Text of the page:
Bihar is the first state to conduct Vidhan Sabha Elections 2020 amidst pandemic in October-November guiding the nation towards the new normal. The announcement comes with Election Commission (EC) realizing the campaign and voting guidelines with Supreme Court’s ruling out the plea of election postponement.
The total number of coronavirus cases surged more than 1.6 lakh in Bihar. The recent high-level testing, battling of social stigma, appointments of vacant health force has brought the recovery rate to 91 per cent, better than that of the national average. However, Oppositions believe the numbers to be manipulated on account election propaganda.
Why are elections being held amidst pandemic?
Corona halted life; Bihar is no exception. However, with unlocking gradually implemented all over India and the Supreme Court giving a thumbs-up, Election Commission is positive to organize the elections with suitable supervision and protection taking inspiration from nations like Australia, Taiwan, Mongolia. On September 21, EC hosted an international webinar, wherein Sunil Arora, Chief Election Commissioner indicated decisions would be taken within the “next two to three days” on visiting Bihar.
What are the guidelines by Election Commission?
The commission is yet to release the poll dates. It asserted considerable infrastructural change: maximum number of electors at polling station reduced from 1,500 to 1000, infected or quarantined patients would vote in the last hour of the poll, masks mandatory for voters and hand gloves will be provided to each voter at the time of signing the register.
For campaigning, physical drive along with the online campaign, but with limitation of only a group of five people visit door-to-door and restriction of candidate convoy for roadshows only to five vehicles. Parties have already kicked off with their virtual campaign.
Major parties contesting
The National Democratic Alliance (NDA) of Bhartiya Janta Party (BJP), Ram Vilas Paswan’s Lok JanShakti Party (LJP) and Nitish Kumar’s Janta Dal-United (JDU) will have him as their CM candidate and the face of the electoral campaign.
United Progressive Alliance (UPA) of Indian National Congress (INC), Lalu Yadav’s Rashtriya Janata Dal (RJD), Rashtriya Lok Samta and Vikassheel Insaan Party will have Lalu Yadav’s son Tejashwi Yadav, Former Deputy CM, as the lead of alliance. Samajwadi Party’s leader Akhilesh Yadav made a statement to Support RJD without contesting Bihar Polls.
The Mahagathbandhan of UPA led alliance will also have the support of Hemant Soren, Present CM of Jharkhand and leader of Mukti Morcha Party.
Identity Politics or Welfare politics?
The state politics from 1990s saw Lalu Yadav’s United Dal coming into power based on wining caste sentiments of people; unfortunately, it led to a distortion of law and order. So much, that the word “Jungle Raj” was coincided with Bihar due to normalized crimes, kidnaps, Dalits massacres, loots and it saw a subsequent presidential rule in the state implemented by Vajpayee Government in 1999.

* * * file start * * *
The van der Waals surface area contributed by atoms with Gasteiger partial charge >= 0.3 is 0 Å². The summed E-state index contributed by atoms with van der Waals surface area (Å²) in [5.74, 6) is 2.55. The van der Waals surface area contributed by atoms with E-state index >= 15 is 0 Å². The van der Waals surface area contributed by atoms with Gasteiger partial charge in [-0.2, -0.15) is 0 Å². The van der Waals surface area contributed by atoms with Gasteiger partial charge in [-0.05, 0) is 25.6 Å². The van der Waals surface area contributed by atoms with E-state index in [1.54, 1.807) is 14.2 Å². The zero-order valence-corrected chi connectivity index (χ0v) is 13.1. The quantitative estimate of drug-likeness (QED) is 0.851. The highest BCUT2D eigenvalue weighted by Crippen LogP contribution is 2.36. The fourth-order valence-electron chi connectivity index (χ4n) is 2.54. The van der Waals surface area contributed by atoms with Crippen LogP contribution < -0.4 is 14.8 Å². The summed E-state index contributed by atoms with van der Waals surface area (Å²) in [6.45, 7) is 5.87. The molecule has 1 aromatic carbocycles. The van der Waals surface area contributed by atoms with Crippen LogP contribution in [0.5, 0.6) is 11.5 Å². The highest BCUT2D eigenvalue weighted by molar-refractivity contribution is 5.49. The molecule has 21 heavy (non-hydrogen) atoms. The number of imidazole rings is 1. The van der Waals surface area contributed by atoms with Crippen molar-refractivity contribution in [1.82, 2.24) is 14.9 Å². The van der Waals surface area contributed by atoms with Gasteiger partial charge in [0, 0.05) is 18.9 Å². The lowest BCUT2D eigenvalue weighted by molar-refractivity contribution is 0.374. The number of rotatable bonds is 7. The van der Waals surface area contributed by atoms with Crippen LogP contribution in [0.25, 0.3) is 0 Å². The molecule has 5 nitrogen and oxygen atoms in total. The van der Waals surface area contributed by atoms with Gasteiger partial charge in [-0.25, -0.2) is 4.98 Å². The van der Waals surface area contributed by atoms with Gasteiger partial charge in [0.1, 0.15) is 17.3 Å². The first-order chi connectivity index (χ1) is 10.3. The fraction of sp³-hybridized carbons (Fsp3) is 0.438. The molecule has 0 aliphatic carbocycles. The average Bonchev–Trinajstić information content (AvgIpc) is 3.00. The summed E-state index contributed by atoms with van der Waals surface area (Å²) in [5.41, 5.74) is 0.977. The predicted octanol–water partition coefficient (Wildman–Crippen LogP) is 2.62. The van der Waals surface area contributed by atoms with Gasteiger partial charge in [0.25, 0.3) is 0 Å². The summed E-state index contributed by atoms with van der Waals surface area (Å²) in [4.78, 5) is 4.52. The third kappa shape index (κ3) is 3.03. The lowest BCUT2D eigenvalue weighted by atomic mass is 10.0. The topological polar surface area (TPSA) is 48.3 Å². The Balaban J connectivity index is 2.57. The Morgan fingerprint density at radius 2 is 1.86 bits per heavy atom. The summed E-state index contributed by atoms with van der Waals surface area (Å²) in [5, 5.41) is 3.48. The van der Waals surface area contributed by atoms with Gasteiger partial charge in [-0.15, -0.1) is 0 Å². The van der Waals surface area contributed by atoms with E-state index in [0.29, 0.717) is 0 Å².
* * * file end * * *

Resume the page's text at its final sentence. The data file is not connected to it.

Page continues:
Following identity politics, people looked for welfare; in 2005, the spilt in United Dal found new hope with “Nitish Kumar’s JDU and BJP alliance. The development of the state was stagnant, but it saw normalization of law and order. He has been the CM for Bihar for the past 15 years with consequent wins.
All hail party politics:
The Multi-party system emerging from 1990 gives a new view to Indian Politics with small state parties influencing their respective states. North India, particular is known for dynamics of MLAs changing parties to CMs changing parties. Nitesh Kumar’s shift from BJP into his political foe RJD in 2014 and then back with BJP in 2017 while still being in power for 15 years is one prominent example.
Challenges to Nitesh Kumar in upcoming election:
The state is looking onto employment, urbanization, industrialization, migrant problems, education and public health care. The inability of Nitish Kumar’s government to make Bihar prosperous in various factors will challenge him in upcoming elections. The BJP campaign over politicizing the dead shows a new stoop in Indian politics.
Currently, twofold issues of “Migrant-Crisis” and “Flood – destruction” will play a key role in determining majority as about 75 lakh people were affected due to flood and State’s unemployment rates are far worse than the national average. Furthermore, deteriorating health of Lalu Yadav may have sympathized vote for UPA led alliance. The comeback of Yashwant Sinha into politics will also see a major turn and question over Nitish’s Regime.
Problem with every party in the ruling has been a lack of acknowledgement of issues and diversion with blame-games. Incumbent Prime Minister Modi blames the first Prime Minister Nehru; similarly, incumbent Chief Minister Nitish blames Earlier Chief Minister Lalu Yadav.
Be it Centre or State, if problems aren’t recognized, a plan for resolution and revival won’t come into the picture. Political Parties need to understand that people are greedy and needy for development, unless provided, will outrightly snitch away the given power.